Judge Daniel MacDonald has no problem with dogs—as long as they live with someone else.
Eat. Sleep. Therapy. Repeat.
Scott Caan, son of James (The Godfather), and supporting actor in Saving Private Ryan and Ocean's Eleven, marks his second film as writer/director with The Dog Problem, a low-budget character-driven comedy.
Facts of the Case
Improbably named author Solo (Giovanni Ribisi, Cold Mountain) is reaching a personal crisis: the money from his last novel, which was popular but by most accounts terrible, has run out, and he can no longer afford to visit his therapist (Don Cheadle, Hotel Rwanda). He takes a parting suggestion to heart and buys a dog, further irritating the loan shark (Kevin Corrigan, Bad Boys) to whom he owes money. While quickly deciding pet care is not in his bailiwick, Solo can't quite bring himself to get rid of it, either.
An unfortunate incident at a dog park introduces Solo to a sexy, down-to-earth dancer named Lola, and together they just might get Solo's life figured out—as soon as they find the dog…
Not having seen Caan's first feature, Dallas 362, I was somewhat skeptical of his writing and directing chops, and The Dog Problem's self-indulgent, seemingly improvised early scenes did little to assuage my fears. Exchanges between best friend Casper and Solo ramble on with virtually no point.
But somehow, once the rather thin plot kicked in, I found Solo to be remarkably charismatic despite his off-putting self-loathing, sad-sack demeanor. Ribisi reveals layers of the character slowly, doling out tidbits of his humanity until we're rooting for him in spite of ourselves. Credit for Solo's transformation also goes to Lynn Collins, whose portrayal of Lola draws out likeability from him when it's needed the most. Lola is The Dog Problem's most well-rounded character, confident yet carrying a realistic vulnerability, personifying the late-twenties American just living life and not apologizing for a lack of ambition. By the movie's end, I cared for these two, and was very much interested in what the future held for them.
The supporting roles are largely caricatures, responsible for motivating Solo to do this or that but with little or no development. Mena Suvari (American Beauty) is mildly amusing as a dog collector whose constant use of the word "bitch" tells us she's eccentric, while Corrigan's loan shark is mainly present to talk tough. Casper fares somewhat better as a philandering photographer with an enviable loft and even more enviable way with women. But this is a story about Solo, Lola, and a dog; the rest is just atmosphere.
And it works. The Dog Problem succeeds at maintaining a light yet intelligent tone, and while Caan confesses on the audio commentary that some of the camerawork was inspired by French New Wave films, he's not making the mistake trying to show off the depth of his filmic knowledge in one picture. The Dog Problem knows well what kind of movie it wants to be—lighthearted and fun—and more often than not it hits the mark. We saw a lot of these types of films popping up in the late nineties, independent labors of love acting as a training ground for future success, and The Dog Problem fits nicely into that canon.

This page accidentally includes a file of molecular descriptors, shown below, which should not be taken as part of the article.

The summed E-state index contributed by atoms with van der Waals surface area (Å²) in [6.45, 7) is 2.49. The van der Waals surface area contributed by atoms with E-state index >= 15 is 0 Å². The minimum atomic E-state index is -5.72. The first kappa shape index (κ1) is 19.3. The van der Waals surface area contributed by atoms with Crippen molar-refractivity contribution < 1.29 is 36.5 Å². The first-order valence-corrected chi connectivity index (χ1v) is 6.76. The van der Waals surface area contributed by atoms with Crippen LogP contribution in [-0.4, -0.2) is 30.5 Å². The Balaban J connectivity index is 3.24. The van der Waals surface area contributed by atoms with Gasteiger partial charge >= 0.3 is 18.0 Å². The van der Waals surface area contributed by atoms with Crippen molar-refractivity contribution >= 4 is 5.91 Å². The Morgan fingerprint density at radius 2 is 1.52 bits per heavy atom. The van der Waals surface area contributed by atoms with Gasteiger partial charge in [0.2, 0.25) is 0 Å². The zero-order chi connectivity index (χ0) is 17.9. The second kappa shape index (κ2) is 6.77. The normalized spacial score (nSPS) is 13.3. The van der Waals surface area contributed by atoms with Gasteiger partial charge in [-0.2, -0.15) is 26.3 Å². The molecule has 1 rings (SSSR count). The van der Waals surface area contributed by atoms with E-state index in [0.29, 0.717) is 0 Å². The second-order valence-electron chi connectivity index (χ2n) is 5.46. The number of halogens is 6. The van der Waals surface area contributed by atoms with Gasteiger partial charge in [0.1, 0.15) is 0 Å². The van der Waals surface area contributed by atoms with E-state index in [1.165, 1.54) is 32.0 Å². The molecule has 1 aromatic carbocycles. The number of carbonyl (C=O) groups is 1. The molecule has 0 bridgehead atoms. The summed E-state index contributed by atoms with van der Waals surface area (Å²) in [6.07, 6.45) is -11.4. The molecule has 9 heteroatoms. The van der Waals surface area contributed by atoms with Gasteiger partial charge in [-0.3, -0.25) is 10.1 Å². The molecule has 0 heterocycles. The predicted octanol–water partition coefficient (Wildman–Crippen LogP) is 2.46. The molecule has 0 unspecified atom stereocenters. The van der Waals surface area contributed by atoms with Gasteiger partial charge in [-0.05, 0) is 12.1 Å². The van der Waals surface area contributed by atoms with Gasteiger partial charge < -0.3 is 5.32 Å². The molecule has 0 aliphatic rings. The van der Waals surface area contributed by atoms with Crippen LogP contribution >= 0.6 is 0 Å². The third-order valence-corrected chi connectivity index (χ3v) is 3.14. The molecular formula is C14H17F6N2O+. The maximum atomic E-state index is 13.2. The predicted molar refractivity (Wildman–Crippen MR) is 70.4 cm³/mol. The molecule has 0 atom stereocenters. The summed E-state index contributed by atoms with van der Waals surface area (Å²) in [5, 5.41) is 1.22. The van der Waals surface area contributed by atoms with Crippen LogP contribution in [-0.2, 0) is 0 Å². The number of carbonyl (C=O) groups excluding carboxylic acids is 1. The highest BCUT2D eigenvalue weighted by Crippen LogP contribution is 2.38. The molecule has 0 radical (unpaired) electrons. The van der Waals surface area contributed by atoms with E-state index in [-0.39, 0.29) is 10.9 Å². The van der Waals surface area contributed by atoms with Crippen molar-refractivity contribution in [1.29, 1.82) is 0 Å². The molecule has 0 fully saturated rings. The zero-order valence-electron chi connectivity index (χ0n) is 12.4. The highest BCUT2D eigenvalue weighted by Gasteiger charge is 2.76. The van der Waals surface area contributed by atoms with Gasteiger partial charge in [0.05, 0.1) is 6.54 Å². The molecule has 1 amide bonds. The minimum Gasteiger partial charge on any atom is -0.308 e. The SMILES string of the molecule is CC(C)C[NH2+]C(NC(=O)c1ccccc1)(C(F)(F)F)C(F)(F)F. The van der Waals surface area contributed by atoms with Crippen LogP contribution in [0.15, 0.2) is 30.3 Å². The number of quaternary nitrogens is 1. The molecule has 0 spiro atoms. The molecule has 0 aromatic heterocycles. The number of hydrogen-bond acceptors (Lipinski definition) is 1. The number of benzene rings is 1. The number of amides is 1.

Cinematographer Phil Parmet (The Devil's Rejects) has created a naturalistic, soft lighting scheme with several moments of real beauty: one conversation between Solo and Lola while driving features gorgeous and abstract colors outside their windows that underscore what's really going on in the scene in a subtle but effective way. Shots are unobtrusive but never unstylish. Similarly, Wes Anderson favorite Mark Mothersbaugh (Rushmore) contributes a score that's one part eighties techno and two parts indie rock, striking a tone during the imaginative opening credits and developing it throughout the running time.
The anamorphic 1.78:1 transfer is clean and blemish free with only a fine sheen of grain, even in low light situations. The occasional instance of edge enhancement can be found but is not at all intrusive. The sound comes courtesy of a functional 5.1 mix almost exclusively output from the front and center channel, which is to be expected on a talky low-budget comedy. Music has some nice separation, though, with plenty of tonal range.
The only extra feature, save for the theatrical trailer is a laid-back commentary with Caan and Ribisi, whose friendship is palpable through the speakers; they prompt each other to give tidbits about casting and production. It's especially interesting listening to a young actor like Caan give his views on the audition process, both as an actor and as a director, and the track overall is worth a listen if you enjoyed the movie.
It's not a movie that'll change your life, but after a rough beginning, The Dog Problem becomes a very charming and likable little picture. Caan has achieved an informal quality that the more accomplished Edward Burns (Looking for Kitty) has strived for, not always successfully, and holds a good deal of promise as a writer/director/actor. Recommended for patient viewers.
The accused gets a fine for misdemeanor rambling, but is otherwise free to go.
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Scales of Justice
• Commentary with Scott Caan and Giovanni Ribisi
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